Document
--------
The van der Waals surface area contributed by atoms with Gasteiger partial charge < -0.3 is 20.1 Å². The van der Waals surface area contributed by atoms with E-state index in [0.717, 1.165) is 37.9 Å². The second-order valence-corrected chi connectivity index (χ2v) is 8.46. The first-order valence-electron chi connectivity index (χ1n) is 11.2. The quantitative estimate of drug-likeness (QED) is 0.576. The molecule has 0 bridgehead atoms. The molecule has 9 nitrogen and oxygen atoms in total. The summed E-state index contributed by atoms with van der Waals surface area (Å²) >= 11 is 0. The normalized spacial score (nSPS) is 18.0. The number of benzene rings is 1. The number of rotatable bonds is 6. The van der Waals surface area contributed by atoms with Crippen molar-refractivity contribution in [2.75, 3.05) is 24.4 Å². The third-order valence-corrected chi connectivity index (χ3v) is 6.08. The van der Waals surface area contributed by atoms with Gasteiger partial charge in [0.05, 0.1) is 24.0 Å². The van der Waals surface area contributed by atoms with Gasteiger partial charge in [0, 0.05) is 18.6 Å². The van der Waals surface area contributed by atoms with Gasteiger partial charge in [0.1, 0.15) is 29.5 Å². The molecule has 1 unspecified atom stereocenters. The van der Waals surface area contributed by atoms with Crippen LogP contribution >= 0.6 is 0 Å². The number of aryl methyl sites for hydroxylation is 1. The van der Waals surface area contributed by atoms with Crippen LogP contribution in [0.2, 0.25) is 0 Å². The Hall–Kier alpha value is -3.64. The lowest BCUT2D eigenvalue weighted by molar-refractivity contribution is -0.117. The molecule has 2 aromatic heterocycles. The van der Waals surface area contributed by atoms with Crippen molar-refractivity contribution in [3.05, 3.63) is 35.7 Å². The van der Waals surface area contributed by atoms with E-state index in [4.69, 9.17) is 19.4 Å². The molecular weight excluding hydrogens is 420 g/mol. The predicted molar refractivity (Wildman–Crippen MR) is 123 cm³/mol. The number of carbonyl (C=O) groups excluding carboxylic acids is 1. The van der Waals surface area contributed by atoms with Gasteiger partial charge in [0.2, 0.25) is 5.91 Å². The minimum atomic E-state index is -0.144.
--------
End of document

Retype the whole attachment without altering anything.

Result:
The van der Waals surface area contributed by atoms with Gasteiger partial charge < -0.3 is 20.1 Å². The van der Waals surface area contributed by atoms with E-state index in [0.717, 1.165) is 37.9 Å². The second-order valence-corrected chi connectivity index (χ2v) is 8.46. The first-order valence-electron chi connectivity index (χ1n) is 11.2. The quantitative estimate of drug-likeness (QED) is 0.576. The molecule has 0 bridgehead atoms. The molecule has 9 nitrogen and oxygen atoms in total. The summed E-state index contributed by atoms with van der Waals surface area (Å²) >= 11 is 0. The normalized spacial score (nSPS) is 18.0. The number of benzene rings is 1. The number of rotatable bonds is 6. The van der Waals surface area contributed by atoms with Crippen molar-refractivity contribution in [2.75, 3.05) is 24.4 Å². The third-order valence-corrected chi connectivity index (χ3v) is 6.08. The van der Waals surface area contributed by atoms with Gasteiger partial charge in [0.05, 0.1) is 24.0 Å². The van der Waals surface area contributed by atoms with Gasteiger partial charge in [0, 0.05) is 18.6 Å². The van der Waals surface area contributed by atoms with Gasteiger partial charge in [0.1, 0.15) is 29.5 Å². The molecule has 1 unspecified atom stereocenters. The van der Waals surface area contributed by atoms with Crippen LogP contribution >= 0.6 is 0 Å². The number of aryl methyl sites for hydroxylation is 1. The van der Waals surface area contributed by atoms with Crippen LogP contribution in [0.2, 0.25) is 0 Å². The Hall–Kier alpha value is -3.64. The lowest BCUT2D eigenvalue weighted by molar-refractivity contribution is -0.117. The molecule has 2 aromatic heterocycles. The van der Waals surface area contributed by atoms with Crippen molar-refractivity contribution in [3.05, 3.63) is 35.7 Å². The van der Waals surface area contributed by atoms with E-state index in [4.69, 9.17) is 19.4 Å². The molecular weight excluding hydrogens is 420 g/mol. The predicted molar refractivity (Wildman–Crippen MR) is 123 cm³/mol. The number of carbonyl (C=O) groups excluding carboxylic acids is 1. The van der Waals surface area contributed by atoms with Gasteiger partial charge in [0.2, 0.25) is 5.91 Å². The minimum atomic E-state index is -0.144.